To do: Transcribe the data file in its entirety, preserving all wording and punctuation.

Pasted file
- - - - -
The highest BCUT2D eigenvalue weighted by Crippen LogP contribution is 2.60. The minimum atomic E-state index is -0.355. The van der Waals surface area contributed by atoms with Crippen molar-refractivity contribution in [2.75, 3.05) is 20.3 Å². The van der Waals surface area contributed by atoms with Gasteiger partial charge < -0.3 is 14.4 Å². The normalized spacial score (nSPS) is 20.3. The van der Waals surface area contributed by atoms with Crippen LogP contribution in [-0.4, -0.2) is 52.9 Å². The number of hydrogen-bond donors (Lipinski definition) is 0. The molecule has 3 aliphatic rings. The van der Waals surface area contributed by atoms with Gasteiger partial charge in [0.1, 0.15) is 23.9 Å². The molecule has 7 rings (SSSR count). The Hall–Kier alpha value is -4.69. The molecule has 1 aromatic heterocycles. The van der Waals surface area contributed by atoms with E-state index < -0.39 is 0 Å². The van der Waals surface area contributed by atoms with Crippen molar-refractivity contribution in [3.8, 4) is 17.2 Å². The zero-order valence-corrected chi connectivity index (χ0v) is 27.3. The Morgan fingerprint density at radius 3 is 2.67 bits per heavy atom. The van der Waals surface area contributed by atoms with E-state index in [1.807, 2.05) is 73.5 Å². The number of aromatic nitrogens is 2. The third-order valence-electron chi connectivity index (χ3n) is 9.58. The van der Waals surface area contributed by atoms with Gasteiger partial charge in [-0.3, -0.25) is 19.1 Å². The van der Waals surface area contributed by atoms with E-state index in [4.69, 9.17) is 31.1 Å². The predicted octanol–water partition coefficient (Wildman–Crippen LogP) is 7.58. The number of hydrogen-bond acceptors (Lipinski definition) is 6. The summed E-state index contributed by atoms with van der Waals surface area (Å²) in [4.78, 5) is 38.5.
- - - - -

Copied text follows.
The highest BCUT2D eigenvalue weighted by Crippen LogP contribution is 2.60. The minimum atomic E-state index is -0.355. The van der Waals surface area contributed by atoms with Crippen molar-refractivity contribution in [2.75, 3.05) is 20.3 Å². The van der Waals surface area contributed by atoms with Gasteiger partial charge < -0.3 is 14.4 Å². The normalized spacial score (nSPS) is 20.3. The van der Waals surface area contributed by atoms with Crippen LogP contribution in [-0.4, -0.2) is 52.9 Å². The number of hydrogen-bond donors (Lipinski definition) is 0. The molecule has 3 aliphatic rings. The van der Waals surface area contributed by atoms with Gasteiger partial charge in [0.1, 0.15) is 23.9 Å². The molecule has 7 rings (SSSR count). The Hall–Kier alpha value is -4.69. The molecule has 1 aromatic heterocycles. The van der Waals surface area contributed by atoms with E-state index < -0.39 is 0 Å². The van der Waals surface area contributed by atoms with Crippen molar-refractivity contribution in [3.8, 4) is 17.2 Å². The zero-order valence-corrected chi connectivity index (χ0v) is 27.3. The Morgan fingerprint density at radius 3 is 2.67 bits per heavy atom. The van der Waals surface area contributed by atoms with E-state index in [1.807, 2.05) is 73.5 Å². The number of aromatic nitrogens is 2. The third-order valence-electron chi connectivity index (χ3n) is 9.58. The van der Waals surface area contributed by atoms with Gasteiger partial charge in [-0.3, -0.25) is 19.1 Å². The van der Waals surface area contributed by atoms with E-state index in [4.69, 9.17) is 31.1 Å². The predicted octanol–water partition coefficient (Wildman–Crippen LogP) is 7.58. The number of hydrogen-bond acceptors (Lipinski definition) is 6. The summed E-state index contributed by atoms with van der Waals surface area (Å²) in [4.78, 5) is 38.5.